* China Sept crude imports up 5.5% m/m to 11.8 million bpd
* Pandemic could delay energy demand recovery to 2025 -IEA
By Ahmad Ghaddar
LONDON, Oct 13 (Reuters) - Oil prices rebounded on Tuesday
as robust China data offset returning supply in Norway, the Gulf
of Mexico and Libya.
Brent crude futures rose 63 cents, or 1.5%, to
$42.35 a barrel by 1224 GMT. U.S. West Texas Intermediate (WTI)
crude futures rose 71 cents, or 1.8%, to $40.14 a barrel.
China, the world's top crude oil importer, took in 11.8
million barrels per day (bpd) of oil in September, up 5.5% from
August and up 17.5% from a year earlier, customs data showed.
"Currently, oil demand is driven primarily by China,"
The International Energy Agency (IEA) - which advises
Western governments on energy policy - said in its World Energy
Outlook that in its central scenario a vaccine and therapeutics
could mean the global economy rebounds in 2021 and energy demand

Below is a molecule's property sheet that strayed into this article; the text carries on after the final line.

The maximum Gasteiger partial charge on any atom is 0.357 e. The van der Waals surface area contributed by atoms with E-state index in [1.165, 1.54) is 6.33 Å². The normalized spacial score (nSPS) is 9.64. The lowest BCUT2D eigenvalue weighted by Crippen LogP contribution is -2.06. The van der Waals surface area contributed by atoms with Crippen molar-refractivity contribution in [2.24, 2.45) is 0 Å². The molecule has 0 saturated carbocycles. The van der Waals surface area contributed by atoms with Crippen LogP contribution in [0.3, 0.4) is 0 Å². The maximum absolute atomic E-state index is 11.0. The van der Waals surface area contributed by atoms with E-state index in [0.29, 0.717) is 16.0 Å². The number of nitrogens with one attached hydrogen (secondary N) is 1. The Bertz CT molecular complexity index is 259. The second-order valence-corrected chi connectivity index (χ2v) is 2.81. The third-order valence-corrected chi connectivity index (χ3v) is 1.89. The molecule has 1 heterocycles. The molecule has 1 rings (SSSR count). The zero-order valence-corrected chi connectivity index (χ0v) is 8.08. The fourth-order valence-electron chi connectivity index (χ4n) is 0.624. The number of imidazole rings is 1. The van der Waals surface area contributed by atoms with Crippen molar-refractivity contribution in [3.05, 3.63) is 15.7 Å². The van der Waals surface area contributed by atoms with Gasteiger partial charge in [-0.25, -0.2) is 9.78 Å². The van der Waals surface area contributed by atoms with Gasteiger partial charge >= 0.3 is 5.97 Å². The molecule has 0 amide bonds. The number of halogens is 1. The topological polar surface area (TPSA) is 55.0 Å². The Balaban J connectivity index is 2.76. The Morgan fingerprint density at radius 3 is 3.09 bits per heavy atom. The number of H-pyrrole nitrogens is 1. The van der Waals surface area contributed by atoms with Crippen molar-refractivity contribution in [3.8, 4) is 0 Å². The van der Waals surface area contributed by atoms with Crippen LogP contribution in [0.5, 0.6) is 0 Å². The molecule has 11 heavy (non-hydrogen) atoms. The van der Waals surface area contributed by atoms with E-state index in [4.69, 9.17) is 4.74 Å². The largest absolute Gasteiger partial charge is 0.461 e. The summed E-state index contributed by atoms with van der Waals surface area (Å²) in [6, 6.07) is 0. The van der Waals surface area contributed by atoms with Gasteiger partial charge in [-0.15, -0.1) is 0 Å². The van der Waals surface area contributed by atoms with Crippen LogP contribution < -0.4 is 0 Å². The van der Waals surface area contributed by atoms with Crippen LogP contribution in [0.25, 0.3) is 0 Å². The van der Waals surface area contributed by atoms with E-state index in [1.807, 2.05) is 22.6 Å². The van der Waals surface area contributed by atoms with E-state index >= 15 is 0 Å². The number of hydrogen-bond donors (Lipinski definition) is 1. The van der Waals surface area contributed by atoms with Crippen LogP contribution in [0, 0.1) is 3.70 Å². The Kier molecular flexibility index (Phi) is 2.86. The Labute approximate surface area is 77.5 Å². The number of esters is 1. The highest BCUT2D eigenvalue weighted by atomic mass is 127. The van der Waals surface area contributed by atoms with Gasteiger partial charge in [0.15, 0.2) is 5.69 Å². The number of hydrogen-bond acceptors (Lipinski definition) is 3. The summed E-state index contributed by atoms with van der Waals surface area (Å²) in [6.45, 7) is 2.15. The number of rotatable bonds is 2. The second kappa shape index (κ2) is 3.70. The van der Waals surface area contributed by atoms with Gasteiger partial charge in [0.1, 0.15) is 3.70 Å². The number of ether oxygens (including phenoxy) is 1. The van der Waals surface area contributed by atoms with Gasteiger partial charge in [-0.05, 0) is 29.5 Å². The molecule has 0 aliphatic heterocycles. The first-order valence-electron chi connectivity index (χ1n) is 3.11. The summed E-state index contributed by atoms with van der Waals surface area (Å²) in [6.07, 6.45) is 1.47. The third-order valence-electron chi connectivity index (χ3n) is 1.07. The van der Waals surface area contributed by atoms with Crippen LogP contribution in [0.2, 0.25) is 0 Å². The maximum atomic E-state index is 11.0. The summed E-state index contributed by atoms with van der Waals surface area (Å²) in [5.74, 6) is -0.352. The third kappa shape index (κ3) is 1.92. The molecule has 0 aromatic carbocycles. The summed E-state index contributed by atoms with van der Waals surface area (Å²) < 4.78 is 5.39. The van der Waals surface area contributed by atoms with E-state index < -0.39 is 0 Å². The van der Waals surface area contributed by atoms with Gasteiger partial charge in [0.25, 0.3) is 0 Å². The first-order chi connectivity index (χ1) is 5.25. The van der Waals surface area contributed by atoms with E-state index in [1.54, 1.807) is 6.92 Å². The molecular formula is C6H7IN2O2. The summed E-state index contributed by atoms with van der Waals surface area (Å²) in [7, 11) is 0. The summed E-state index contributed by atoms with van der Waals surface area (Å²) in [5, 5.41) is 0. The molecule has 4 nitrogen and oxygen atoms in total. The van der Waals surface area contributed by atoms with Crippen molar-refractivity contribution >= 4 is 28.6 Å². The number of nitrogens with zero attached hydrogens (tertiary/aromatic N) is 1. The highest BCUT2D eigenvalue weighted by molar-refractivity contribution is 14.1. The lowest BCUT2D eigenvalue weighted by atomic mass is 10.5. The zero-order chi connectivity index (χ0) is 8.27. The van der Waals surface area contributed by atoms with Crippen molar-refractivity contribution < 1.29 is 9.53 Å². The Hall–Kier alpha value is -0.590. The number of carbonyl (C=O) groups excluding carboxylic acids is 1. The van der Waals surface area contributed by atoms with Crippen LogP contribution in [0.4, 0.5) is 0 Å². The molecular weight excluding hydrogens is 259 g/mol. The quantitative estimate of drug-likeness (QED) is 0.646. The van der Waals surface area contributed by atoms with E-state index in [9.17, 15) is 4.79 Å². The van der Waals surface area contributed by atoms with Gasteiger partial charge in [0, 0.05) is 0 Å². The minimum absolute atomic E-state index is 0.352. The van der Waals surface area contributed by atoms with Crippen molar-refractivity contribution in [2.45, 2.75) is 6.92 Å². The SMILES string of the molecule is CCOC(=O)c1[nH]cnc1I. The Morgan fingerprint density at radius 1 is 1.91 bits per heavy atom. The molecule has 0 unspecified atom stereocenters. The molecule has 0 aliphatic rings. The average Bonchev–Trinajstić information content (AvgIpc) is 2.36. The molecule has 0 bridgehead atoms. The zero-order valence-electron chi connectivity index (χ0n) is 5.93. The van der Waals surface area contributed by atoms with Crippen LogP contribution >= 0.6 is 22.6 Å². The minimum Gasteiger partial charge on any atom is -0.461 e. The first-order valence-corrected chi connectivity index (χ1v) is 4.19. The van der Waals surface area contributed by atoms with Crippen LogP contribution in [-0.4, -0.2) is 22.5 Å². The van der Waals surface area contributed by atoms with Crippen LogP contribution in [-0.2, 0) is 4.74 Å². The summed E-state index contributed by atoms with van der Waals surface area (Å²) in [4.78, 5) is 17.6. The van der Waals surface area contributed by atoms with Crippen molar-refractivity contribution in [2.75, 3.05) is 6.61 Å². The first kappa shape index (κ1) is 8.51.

recovers by 2023.
But under a "delayed recovery scenario", it said the energy
demand recovery is pushed back to 2025.
"The era of global oil demand growth will come to an end
within the next 10 years, but in the absence in a large shift in
government policies, I don't see a clear sign of a peak," IEA
chief Fatih Birol told Reuters.
Lockdown measures were being tightened in Britain and the
Czech Republic to battle rising cases of COVID-19, and French
Prime Minister Jean Castex said he could not rule out local
On the supply side, workers have been returning to U.S. Gulf
of Mexico platforms after Hurricane Delta and Norwegian workers
to offshore rigs after ending a strike.
OPEC member Libya on Sunday also lifted force majeure at its
Libya's total output on Monday was expected to hit 355,000
bpd while a full return of the 300,000 bpd Sharara field would
nearly double that.
(Additional reporting by Sonali Paul and Shu Zhang; editing by
Susan Fenton and Jason Neely)